To kick-off my Anniversary Week, I thought I would start with a recent project…inspired by none-other-than Pottery Barn.
The way this project began, was with a trip to PB to buy a gift card. My brother was visiting from Texas last week and he went with me. He saw this:
And decided we needed to make one. (He’s a lot like me!)
Now, I can’t find these online but from what I can remember they were well over $100. We made ours from under $20.
Materials we used:
(1) 12″x1″ (6′ long)
(2) 1″x3″ (4′ long)
(1) 2″x4″ (8′ long)
(8) 2″ screws
(16) 1 1/4″ screws
50 grit sandpaper
Miter saw, speed square, clamps, tape measure, drill and bits, pencil, wood glue, sander
We used a 12×1 that was 8′ long and cut it into 3, 2′ sections and glued all three together.
Use clamps to hold them tightly. It only takes about 30 min. to set and they will NOT come apart…I PROMISE!
Don’t worry if they are a little off. You can sand it down smooth!
Next we cut the four legs. Set your miter saw at 10 degrees.
Cut one end at the 10 degrees, measure down 17″ and cut again at the 10 degrees. The angles should be same.
Next you will need to pre-drill holes on the tops of the legs. We used a Kreg jig and it worked GREAT. They are around $20, but just pre-drilling would work too.
Make two holes for better support.
Once the glue has dried on the “seat” piece, use the 50 grit sandpaper and sand the edges, to make the all even.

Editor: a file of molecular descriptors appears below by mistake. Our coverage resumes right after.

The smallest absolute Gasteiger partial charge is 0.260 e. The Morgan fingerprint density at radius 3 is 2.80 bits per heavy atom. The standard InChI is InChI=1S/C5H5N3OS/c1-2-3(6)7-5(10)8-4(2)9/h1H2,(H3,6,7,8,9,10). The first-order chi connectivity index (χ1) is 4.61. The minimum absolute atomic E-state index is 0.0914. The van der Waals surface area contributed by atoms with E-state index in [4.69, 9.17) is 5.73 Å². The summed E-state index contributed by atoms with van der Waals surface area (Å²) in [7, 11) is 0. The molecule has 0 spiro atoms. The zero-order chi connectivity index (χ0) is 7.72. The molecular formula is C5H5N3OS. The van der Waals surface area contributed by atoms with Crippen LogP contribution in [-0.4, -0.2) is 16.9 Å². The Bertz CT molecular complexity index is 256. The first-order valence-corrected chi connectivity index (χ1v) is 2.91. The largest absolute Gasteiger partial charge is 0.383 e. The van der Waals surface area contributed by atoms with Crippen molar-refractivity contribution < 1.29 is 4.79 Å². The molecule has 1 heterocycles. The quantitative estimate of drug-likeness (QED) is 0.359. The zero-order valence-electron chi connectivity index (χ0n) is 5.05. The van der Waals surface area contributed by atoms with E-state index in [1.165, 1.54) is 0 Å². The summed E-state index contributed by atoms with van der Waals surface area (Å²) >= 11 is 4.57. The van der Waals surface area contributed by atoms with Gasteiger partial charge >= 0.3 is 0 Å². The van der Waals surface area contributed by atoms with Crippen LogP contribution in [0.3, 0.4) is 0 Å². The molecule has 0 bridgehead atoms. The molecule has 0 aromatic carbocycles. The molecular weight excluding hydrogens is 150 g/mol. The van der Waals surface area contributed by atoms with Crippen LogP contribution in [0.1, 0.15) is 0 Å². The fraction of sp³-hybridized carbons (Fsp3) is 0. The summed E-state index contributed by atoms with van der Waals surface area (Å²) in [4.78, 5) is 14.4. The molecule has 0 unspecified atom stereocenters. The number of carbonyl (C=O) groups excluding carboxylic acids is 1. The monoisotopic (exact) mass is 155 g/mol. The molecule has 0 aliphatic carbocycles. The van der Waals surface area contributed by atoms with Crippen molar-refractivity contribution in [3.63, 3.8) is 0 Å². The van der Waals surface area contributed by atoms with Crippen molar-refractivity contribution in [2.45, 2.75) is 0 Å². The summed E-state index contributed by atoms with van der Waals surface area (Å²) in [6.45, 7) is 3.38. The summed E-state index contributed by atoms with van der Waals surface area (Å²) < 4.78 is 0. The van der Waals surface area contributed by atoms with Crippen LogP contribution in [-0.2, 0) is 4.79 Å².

We also rounded off the edges.
On the under side of the “seat” measue in 1″ from the front (longer side) and 3″ from side. Mark those measurements all the way around and then attach the “legs” using 2″ screws in the pre-drilled holes.
Next measure the width between the legs on the front for an exact measurement. Cut four pieces out of the 1×3 at 10 degrees with measurement. These cuts need to be going in OPPOSITE directions.
On the font of each leg, measure up 3″ and 7″. This is where you will attach each support.
If you have a square, you can use it to copy the measurements on each leg.
Attach the supports at the marks you made. Two supports on the front and two on the back.
Next measure the distance between the legs on the sides. These cuts will be straight, so make sure you change the saw back to 0 degree.
Mark these legs at 4″ and 8″. Just slightly higher than the front and back.
We found it easiest to take off one set of legs to get a better angle.
This was a lot of trial and error.
Once we had it built, I took a hammer and “beat it up!” We used 220 grit sandpaper to completely sand the entire thing and make it smooth.
Lastly, stain it. I used Minwax Jacoby.
It still needs to be touched up a little, but I think it turned out pretty close to the orginial.
What do you think?
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